There are a number of red faces in the House of Bishops this week and there will be more next year when they realise what an embarrassing piece of pastoral advice they have issued this week on Civil Partnerships.
The headlines themselves are confused on what the pastoral advice actually means ranging from “‘Marriages’ but no sex for gay clergy” to “No blessings for gay marriages” to “Bishops forbid blessings for same-sex partnerships”.
On the question of homosexual clergy entering into civil partnerships, the Bishops say that clergy will have to give an undertaking to uphold Church teaching in order to take advantage of the new arrangements. For laity, the same distinction is maintained in line with the 1991 report ‘Issues in Human Sexuality’ that the Church gives greater freedom of conscience to lay people and will not penalise or excommunicate those who enter into civil partnerships.
In some senses, nothing has changed with this advice. There have always been anomalous relationships among disobedient clergy which are not officially blessed by the Church. Especially in dioceses like Southwark since the 1960s hordes of practising homosexual people have been ordained and diocesan bishops in turn have gone native and either turned a blind eye to the problem or actively encouraged it.
Next year, however, when clergy enter into the form of quasi-marriage represented by the Civil Partnership Act, there can be no pretence that these relationships are any more anomalous. By allowing clergy to enter into a form of relationship which so closely resembles civil marriage – to the extent that the same prohibited degrees of affinity apply, and that in individual cases the withdrawal of one partner from a sexual relationship could be considered grounds for dissolution – the Church of England is effectively in a changed situation.
Let us not forget that it is a problem which the Bishops themselves have helped to create. While a small number of Bishops supported amendments in the House of Lords to broaden civil partnerships to include siblings, carers and so on, most of the Bishops who participated voted all the way for this pale imitation of marriage for homosexual couples.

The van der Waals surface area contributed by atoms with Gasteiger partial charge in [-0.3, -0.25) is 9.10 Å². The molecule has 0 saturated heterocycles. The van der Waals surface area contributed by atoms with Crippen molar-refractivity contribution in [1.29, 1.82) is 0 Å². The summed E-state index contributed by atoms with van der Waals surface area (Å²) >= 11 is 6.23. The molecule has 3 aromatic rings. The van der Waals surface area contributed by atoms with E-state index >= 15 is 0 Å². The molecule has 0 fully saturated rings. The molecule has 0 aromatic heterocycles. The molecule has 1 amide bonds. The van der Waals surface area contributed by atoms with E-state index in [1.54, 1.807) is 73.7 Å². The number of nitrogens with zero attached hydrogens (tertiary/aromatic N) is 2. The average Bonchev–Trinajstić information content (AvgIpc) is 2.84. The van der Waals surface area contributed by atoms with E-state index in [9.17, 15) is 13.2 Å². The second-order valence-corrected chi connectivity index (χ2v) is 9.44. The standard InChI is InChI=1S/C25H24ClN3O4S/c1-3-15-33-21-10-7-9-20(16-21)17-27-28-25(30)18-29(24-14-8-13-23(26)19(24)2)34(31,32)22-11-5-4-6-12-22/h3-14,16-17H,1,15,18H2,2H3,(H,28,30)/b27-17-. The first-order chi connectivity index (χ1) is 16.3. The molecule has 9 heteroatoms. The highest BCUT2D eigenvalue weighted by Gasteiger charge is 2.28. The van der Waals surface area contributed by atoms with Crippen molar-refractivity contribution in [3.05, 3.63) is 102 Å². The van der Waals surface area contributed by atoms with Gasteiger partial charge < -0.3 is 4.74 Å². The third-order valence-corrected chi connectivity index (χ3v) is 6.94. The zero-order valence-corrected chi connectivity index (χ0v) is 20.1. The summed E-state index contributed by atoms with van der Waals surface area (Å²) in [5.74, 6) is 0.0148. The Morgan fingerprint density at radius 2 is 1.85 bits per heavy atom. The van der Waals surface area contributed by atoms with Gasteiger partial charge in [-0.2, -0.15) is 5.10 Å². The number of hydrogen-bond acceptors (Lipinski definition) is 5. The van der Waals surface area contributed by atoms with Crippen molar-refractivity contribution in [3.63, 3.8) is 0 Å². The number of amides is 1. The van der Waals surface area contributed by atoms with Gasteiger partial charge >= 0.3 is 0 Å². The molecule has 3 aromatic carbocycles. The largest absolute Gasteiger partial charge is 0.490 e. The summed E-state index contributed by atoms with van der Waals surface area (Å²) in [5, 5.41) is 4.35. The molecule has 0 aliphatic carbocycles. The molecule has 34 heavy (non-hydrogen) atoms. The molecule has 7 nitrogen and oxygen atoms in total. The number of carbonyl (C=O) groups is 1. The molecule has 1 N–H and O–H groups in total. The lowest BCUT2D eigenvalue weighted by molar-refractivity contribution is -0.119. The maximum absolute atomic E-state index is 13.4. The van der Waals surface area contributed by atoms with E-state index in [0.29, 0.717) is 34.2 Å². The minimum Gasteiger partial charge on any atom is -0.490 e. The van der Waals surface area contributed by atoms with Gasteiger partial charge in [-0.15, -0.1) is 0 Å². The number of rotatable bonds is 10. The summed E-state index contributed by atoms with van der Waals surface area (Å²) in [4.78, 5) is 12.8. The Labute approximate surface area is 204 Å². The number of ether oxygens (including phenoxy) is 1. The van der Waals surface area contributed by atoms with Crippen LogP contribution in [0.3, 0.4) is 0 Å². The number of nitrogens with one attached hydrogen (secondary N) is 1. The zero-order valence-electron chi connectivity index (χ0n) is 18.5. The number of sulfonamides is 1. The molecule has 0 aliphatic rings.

Thus without a single debate in the councils of the Church of England, next year we will effectively have given the green light to homosexual ‘marriages’ among the clergy – leaving it up to individual conscience as to whether those relationships are actually sexual in nature.
In fact what the Bishops should have done is to publicly prohibit clergy entering into civil partnerships, taking the risk that some would defy them, while engaging in theological study and debate on same-sex friendship.
Perhaps then the Church could bless ‘friendships’, as it seems to have done in the past, according to the research of Boswell and Bray, rather than being dragged in confusion into an endorsement of this government’s faulty and two-faced legislation.
–The Church of England Newspaper (via T1:9)
"Engaging in theological study and debate on same-sex friendship"? Debating what, exactly? Whether same sex friendships are licit? I sure hope they are, as I am an open and unrepentent friend of many people of the same gender.
Anyway, I also agree partially with Andrew Carey, in the sense that the C of E bishops do seem to be turning a blind eye more than anything else. I mean, I don't think most of them actually mean what they say, that they expect celibacy. But what do I know? Maybe they do. It does seem, though, to be a step in a bad direction. But that still doesn't justify ++Akinola's threats to my mind. I think he should reserve that kind of polemic for the ECUSA.